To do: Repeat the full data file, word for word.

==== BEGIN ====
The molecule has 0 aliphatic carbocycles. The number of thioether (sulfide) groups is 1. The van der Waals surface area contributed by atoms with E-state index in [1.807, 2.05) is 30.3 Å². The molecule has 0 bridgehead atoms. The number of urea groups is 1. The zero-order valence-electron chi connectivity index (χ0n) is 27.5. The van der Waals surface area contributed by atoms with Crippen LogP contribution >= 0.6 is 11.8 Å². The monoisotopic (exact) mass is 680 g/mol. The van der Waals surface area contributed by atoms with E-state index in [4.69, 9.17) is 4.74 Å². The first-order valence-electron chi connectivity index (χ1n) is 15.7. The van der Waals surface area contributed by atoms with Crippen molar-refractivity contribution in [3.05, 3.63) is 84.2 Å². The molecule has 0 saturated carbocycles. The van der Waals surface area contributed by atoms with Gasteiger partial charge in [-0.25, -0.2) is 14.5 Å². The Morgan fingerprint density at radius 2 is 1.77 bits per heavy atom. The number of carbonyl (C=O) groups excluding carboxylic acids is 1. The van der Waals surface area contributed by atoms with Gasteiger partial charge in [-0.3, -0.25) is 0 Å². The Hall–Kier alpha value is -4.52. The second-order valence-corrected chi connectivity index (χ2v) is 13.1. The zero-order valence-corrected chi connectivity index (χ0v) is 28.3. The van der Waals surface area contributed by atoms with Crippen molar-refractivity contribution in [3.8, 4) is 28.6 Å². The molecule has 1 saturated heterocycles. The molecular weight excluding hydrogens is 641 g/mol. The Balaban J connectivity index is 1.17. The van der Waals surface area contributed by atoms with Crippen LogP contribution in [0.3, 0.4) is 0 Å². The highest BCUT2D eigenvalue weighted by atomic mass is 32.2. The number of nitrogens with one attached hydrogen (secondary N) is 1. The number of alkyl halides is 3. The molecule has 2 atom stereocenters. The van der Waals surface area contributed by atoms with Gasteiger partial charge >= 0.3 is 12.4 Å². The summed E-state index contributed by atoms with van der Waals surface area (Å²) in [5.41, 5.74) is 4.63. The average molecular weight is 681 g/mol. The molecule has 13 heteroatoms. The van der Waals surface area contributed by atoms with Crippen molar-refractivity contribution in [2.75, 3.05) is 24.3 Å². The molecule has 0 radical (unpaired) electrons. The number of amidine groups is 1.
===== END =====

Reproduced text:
The molecule has 0 aliphatic carbocycles. The number of thioether (sulfide) groups is 1. The van der Waals surface area contributed by atoms with E-state index in [1.807, 2.05) is 30.3 Å². The molecule has 0 bridgehead atoms. The number of urea groups is 1. The zero-order valence-electron chi connectivity index (χ0n) is 27.5. The van der Waals surface area contributed by atoms with Crippen LogP contribution >= 0.6 is 11.8 Å². The monoisotopic (exact) mass is 680 g/mol. The van der Waals surface area contributed by atoms with E-state index in [4.69, 9.17) is 4.74 Å². The first-order valence-electron chi connectivity index (χ1n) is 15.7. The van der Waals surface area contributed by atoms with Crippen molar-refractivity contribution in [3.05, 3.63) is 84.2 Å². The molecule has 0 saturated carbocycles. The van der Waals surface area contributed by atoms with Gasteiger partial charge in [-0.25, -0.2) is 14.5 Å². The Morgan fingerprint density at radius 2 is 1.77 bits per heavy atom. The number of carbonyl (C=O) groups excluding carboxylic acids is 1. The van der Waals surface area contributed by atoms with Gasteiger partial charge in [-0.3, -0.25) is 0 Å². The Hall–Kier alpha value is -4.52. The second-order valence-corrected chi connectivity index (χ2v) is 13.1. The zero-order valence-corrected chi connectivity index (χ0v) is 28.3. The van der Waals surface area contributed by atoms with Crippen molar-refractivity contribution in [3.8, 4) is 28.6 Å². The molecule has 1 saturated heterocycles. The molecular weight excluding hydrogens is 641 g/mol. The Balaban J connectivity index is 1.17. The van der Waals surface area contributed by atoms with Crippen LogP contribution in [0.3, 0.4) is 0 Å². The highest BCUT2D eigenvalue weighted by atomic mass is 32.2. The number of nitrogens with one attached hydrogen (secondary N) is 1. The number of alkyl halides is 3. The molecule has 2 atom stereocenters. The van der Waals surface area contributed by atoms with Gasteiger partial charge >= 0.3 is 12.4 Å². The summed E-state index contributed by atoms with van der Waals surface area (Å²) in [5.41, 5.74) is 4.63. The average molecular weight is 681 g/mol. The molecule has 13 heteroatoms. The van der Waals surface area contributed by atoms with Crippen molar-refractivity contribution in [2.75, 3.05) is 24.3 Å². The molecule has 0 radical (unpaired) electrons. The number of amidine groups is 1.